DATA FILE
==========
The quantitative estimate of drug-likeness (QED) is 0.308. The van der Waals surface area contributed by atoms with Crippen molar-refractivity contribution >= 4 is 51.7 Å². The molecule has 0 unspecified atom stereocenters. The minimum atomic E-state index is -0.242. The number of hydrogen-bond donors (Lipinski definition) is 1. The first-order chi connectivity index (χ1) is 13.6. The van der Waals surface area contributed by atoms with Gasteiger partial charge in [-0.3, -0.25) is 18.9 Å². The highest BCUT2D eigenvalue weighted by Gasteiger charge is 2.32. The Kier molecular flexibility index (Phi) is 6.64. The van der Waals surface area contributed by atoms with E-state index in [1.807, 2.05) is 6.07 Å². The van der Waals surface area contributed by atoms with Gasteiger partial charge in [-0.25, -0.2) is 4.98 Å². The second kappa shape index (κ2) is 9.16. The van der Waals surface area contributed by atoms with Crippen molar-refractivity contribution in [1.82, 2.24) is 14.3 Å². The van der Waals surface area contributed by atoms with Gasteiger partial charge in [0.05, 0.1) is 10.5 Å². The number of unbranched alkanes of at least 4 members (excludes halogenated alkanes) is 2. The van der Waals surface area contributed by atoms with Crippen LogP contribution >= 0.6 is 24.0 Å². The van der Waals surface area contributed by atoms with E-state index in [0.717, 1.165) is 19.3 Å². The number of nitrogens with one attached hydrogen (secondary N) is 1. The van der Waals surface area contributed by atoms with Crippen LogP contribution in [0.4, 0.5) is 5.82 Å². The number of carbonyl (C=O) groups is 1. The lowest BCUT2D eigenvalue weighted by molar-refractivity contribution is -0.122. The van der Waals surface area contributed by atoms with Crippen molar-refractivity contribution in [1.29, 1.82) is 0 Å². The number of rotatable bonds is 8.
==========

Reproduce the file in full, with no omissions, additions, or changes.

The quantitative estimate of drug-likeness (QED) is 0.308. The van der Waals surface area contributed by atoms with Crippen molar-refractivity contribution >= 4 is 51.7 Å². The molecule has 0 unspecified atom stereocenters. The minimum atomic E-state index is -0.242. The number of hydrogen-bond donors (Lipinski definition) is 1. The first-order chi connectivity index (χ1) is 13.6. The van der Waals surface area contributed by atoms with Gasteiger partial charge in [-0.3, -0.25) is 18.9 Å². The highest BCUT2D eigenvalue weighted by Gasteiger charge is 2.32. The Kier molecular flexibility index (Phi) is 6.64. The van der Waals surface area contributed by atoms with E-state index in [1.807, 2.05) is 6.07 Å². The van der Waals surface area contributed by atoms with Gasteiger partial charge in [-0.25, -0.2) is 4.98 Å². The second kappa shape index (κ2) is 9.16. The van der Waals surface area contributed by atoms with Crippen molar-refractivity contribution in [1.82, 2.24) is 14.3 Å². The van der Waals surface area contributed by atoms with Gasteiger partial charge in [0.05, 0.1) is 10.5 Å². The number of unbranched alkanes of at least 4 members (excludes halogenated alkanes) is 2. The van der Waals surface area contributed by atoms with Crippen LogP contribution >= 0.6 is 24.0 Å². The van der Waals surface area contributed by atoms with E-state index in [0.717, 1.165) is 19.3 Å². The number of nitrogens with one attached hydrogen (secondary N) is 1. The van der Waals surface area contributed by atoms with Crippen LogP contribution in [0.4, 0.5) is 5.82 Å². The number of carbonyl (C=O) groups is 1. The lowest BCUT2D eigenvalue weighted by molar-refractivity contribution is -0.122. The van der Waals surface area contributed by atoms with Crippen molar-refractivity contribution in [1.29, 1.82) is 0 Å². The number of rotatable bonds is 8.